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Native Plant of the Week: Wild Black Cherry

Updated: Jan 31, 2023

Family: Rosaceae


Name: Prunus serotina - Wild Cherry


Bloom Time: May - June


Flower: White


Fruit: Dark Purple


Fruit Time: August - September


Soil Condition: Dry, Moist


Light: Sun - Partial Sun


Height: 30-60' tall by 30-50' wide


Native Range: Eastern North America including Long Island


Zone: 2 - 8

Photos: Top Row: Flowers, Eastern Tiger Swallowtail laying her eggs on leaves, Bottom Row: Fall Color (all KMS Native Plants)


Known as the trash tree to those who do not know its importance to wildlife, the wild black cherry is a must-have for pollinators and birds. The flowers attract many different types of native pollinators and the fruit is devoured quickly by songbirds, sometimes even when still green. Its fall color is absolutely stunning in yellow, orange, and red with a touch of dark purple.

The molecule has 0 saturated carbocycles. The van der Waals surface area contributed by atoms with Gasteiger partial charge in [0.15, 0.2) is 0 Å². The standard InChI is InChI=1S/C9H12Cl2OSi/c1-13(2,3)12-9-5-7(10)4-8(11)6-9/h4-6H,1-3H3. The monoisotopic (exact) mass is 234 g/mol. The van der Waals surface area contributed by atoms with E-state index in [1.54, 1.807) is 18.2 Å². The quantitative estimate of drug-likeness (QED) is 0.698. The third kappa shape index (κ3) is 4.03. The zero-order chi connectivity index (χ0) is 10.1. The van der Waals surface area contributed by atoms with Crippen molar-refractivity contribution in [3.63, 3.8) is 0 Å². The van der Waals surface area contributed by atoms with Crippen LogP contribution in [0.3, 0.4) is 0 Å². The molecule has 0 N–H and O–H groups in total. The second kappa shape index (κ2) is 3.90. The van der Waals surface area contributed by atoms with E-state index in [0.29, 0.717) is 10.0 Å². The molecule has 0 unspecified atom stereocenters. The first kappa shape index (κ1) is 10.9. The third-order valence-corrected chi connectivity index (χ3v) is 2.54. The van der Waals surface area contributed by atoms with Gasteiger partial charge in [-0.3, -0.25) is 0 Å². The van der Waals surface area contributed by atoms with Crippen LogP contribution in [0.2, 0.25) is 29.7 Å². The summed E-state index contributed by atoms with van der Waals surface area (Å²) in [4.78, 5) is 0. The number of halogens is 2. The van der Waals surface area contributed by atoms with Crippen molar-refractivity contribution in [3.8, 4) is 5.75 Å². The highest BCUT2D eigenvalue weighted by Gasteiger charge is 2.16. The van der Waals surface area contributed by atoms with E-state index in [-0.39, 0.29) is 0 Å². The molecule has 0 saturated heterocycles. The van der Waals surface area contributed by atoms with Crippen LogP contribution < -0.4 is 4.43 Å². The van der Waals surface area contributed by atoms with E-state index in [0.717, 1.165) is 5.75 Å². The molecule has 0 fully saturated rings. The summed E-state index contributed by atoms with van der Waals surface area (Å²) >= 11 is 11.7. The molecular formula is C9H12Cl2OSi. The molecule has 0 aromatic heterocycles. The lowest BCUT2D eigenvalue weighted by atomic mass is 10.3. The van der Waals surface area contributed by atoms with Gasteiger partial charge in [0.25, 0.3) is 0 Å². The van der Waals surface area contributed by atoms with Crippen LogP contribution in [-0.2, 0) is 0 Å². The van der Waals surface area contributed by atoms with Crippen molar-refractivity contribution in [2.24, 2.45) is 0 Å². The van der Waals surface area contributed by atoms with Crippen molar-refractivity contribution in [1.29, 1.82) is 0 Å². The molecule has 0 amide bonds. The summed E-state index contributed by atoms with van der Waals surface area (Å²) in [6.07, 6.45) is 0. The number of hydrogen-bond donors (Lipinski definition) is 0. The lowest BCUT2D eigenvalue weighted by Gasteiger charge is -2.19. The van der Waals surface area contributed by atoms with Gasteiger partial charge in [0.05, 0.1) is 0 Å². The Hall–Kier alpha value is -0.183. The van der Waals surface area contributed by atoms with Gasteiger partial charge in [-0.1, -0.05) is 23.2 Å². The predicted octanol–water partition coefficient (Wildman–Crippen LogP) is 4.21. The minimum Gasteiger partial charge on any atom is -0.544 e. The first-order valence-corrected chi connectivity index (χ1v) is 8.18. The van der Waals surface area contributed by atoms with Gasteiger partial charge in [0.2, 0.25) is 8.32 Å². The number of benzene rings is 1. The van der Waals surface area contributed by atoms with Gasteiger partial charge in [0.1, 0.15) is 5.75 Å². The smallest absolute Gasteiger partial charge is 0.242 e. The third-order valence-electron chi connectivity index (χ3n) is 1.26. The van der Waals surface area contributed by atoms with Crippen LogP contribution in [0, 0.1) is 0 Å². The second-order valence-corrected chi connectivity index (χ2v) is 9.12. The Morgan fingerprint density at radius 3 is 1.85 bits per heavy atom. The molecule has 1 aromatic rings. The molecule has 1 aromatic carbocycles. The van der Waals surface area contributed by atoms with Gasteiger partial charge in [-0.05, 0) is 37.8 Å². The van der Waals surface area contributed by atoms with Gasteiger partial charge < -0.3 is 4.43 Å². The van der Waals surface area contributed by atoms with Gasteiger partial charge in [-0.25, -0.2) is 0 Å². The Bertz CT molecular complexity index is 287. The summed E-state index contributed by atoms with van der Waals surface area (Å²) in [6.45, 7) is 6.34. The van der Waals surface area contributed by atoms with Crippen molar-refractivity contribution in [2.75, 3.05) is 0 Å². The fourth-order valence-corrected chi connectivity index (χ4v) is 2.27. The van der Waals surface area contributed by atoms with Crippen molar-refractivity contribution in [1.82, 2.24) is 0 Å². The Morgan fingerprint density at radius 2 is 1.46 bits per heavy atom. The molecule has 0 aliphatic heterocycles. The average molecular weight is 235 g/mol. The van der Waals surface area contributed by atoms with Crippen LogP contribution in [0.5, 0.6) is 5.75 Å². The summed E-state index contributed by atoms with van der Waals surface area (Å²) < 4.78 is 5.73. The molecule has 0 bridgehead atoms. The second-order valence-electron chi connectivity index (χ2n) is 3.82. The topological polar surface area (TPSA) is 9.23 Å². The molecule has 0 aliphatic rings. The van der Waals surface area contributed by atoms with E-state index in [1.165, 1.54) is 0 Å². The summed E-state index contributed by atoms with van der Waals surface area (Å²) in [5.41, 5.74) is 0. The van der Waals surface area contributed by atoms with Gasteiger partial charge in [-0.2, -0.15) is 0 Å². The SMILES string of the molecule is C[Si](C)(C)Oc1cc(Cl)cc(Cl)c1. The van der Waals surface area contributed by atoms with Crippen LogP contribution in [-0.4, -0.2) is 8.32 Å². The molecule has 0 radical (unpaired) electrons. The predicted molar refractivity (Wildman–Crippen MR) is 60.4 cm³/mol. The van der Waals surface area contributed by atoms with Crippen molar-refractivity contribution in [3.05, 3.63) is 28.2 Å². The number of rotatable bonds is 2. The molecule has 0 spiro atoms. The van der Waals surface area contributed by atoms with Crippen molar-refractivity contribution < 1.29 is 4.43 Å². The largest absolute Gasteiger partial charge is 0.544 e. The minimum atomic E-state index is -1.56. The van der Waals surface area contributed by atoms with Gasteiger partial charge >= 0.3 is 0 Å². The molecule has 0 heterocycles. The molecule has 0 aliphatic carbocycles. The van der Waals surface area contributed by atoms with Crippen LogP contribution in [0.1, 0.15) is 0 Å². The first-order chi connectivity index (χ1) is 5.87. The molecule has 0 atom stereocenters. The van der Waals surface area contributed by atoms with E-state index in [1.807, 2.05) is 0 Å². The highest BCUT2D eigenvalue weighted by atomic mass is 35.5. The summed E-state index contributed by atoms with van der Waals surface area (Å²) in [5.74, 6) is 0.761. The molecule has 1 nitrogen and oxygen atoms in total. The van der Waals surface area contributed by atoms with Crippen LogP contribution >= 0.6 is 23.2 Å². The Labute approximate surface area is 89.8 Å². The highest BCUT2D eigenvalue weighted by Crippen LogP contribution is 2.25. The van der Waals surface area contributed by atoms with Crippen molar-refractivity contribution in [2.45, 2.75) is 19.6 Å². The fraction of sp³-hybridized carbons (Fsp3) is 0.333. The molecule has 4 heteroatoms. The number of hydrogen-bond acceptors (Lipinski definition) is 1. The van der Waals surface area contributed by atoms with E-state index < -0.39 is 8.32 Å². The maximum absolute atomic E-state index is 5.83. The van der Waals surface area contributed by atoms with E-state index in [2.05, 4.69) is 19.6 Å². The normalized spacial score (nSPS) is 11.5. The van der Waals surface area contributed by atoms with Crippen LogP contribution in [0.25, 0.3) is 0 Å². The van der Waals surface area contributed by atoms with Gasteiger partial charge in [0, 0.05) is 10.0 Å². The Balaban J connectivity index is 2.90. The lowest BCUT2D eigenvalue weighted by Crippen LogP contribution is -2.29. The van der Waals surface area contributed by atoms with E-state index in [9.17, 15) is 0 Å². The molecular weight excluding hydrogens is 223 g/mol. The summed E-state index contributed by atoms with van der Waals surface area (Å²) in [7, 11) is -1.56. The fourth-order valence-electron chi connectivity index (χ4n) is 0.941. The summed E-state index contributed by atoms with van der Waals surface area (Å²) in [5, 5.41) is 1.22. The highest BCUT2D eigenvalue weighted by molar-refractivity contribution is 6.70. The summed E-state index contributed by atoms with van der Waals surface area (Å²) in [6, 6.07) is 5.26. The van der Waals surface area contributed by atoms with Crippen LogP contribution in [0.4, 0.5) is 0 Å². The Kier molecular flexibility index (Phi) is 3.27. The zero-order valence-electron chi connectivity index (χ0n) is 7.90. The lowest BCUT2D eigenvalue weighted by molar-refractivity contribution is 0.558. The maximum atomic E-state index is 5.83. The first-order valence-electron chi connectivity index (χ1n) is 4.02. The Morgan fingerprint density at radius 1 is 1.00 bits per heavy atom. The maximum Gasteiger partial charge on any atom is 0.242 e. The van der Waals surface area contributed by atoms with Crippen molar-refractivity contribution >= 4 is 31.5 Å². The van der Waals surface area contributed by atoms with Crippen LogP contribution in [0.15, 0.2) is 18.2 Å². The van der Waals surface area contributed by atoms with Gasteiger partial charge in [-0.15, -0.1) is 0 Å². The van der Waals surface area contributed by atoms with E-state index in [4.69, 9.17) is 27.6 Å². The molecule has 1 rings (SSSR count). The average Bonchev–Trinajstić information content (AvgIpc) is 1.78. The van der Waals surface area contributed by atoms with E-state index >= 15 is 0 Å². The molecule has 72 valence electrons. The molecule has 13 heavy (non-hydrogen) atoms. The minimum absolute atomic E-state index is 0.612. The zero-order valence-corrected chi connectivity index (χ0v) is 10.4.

Maintenance: May be pruned to the ground every 2-3 years to keep as a shrub form. It is prone to many diseases but they are mostly cosmetic


Benefits: High wildlife value, nectar source, pollinators, host plant to many butterflies including the Eastern Tiger Swallowtail, Red-spotted Purple, and Coral Hairstreak, songbirds eat the fruit, black walnut tolerant


Fun Facts: All parts of this tree are poisonous to humans and livestock except the flesh of the fruit. The bark was used by the Appalachians as a cough remedy, tonic, and sedative,


Companion Plants: Pinus strobus - Eastern White Pine, Chasmanthium laxum - Slender Oats, Carex pensylvanica - Oak Sedge, Quercus species - Oaks, Comptonia peregrina - Sweet Fern, Gaylussacia baccata - Black Huckleberry


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